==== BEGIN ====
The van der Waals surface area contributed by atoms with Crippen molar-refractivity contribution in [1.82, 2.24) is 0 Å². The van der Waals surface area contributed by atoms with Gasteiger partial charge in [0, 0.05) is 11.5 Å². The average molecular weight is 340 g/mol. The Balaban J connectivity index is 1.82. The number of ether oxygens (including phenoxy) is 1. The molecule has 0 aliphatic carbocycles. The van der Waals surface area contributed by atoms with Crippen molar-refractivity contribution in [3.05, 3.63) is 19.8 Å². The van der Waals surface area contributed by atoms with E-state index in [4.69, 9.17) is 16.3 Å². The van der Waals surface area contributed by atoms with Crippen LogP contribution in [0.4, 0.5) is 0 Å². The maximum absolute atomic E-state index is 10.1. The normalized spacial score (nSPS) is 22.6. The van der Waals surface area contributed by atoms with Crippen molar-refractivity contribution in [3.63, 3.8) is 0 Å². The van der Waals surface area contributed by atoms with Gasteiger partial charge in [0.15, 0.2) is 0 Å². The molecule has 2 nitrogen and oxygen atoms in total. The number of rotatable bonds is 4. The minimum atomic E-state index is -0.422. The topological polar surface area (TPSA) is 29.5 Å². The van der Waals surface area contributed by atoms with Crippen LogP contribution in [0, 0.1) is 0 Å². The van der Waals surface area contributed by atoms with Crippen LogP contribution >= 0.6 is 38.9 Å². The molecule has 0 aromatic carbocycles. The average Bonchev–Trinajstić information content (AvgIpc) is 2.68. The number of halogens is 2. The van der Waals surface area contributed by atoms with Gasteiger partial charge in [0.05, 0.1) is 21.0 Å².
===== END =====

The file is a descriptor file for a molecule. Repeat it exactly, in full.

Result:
The van der Waals surface area contributed by atoms with Crippen molar-refractivity contribution in [1.82, 2.24) is 0 Å². The van der Waals surface area contributed by atoms with Gasteiger partial charge in [0, 0.05) is 11.5 Å². The average molecular weight is 340 g/mol. The Balaban J connectivity index is 1.82. The number of ether oxygens (including phenoxy) is 1. The molecule has 0 aliphatic carbocycles. The van der Waals surface area contributed by atoms with Crippen molar-refractivity contribution in [3.05, 3.63) is 19.8 Å². The van der Waals surface area contributed by atoms with E-state index in [4.69, 9.17) is 16.3 Å². The van der Waals surface area contributed by atoms with Crippen LogP contribution in [0.4, 0.5) is 0 Å². The maximum absolute atomic E-state index is 10.1. The normalized spacial score (nSPS) is 22.6. The van der Waals surface area contributed by atoms with Crippen molar-refractivity contribution in [3.63, 3.8) is 0 Å². The van der Waals surface area contributed by atoms with Gasteiger partial charge in [0.15, 0.2) is 0 Å². The molecule has 2 nitrogen and oxygen atoms in total. The number of rotatable bonds is 4. The minimum atomic E-state index is -0.422. The topological polar surface area (TPSA) is 29.5 Å². The van der Waals surface area contributed by atoms with Crippen LogP contribution in [0, 0.1) is 0 Å². The van der Waals surface area contributed by atoms with Crippen LogP contribution >= 0.6 is 38.9 Å². The molecule has 0 aromatic carbocycles. The average Bonchev–Trinajstić information content (AvgIpc) is 2.68. The number of halogens is 2. The van der Waals surface area contributed by atoms with Gasteiger partial charge in [0.05, 0.1) is 21.0 Å².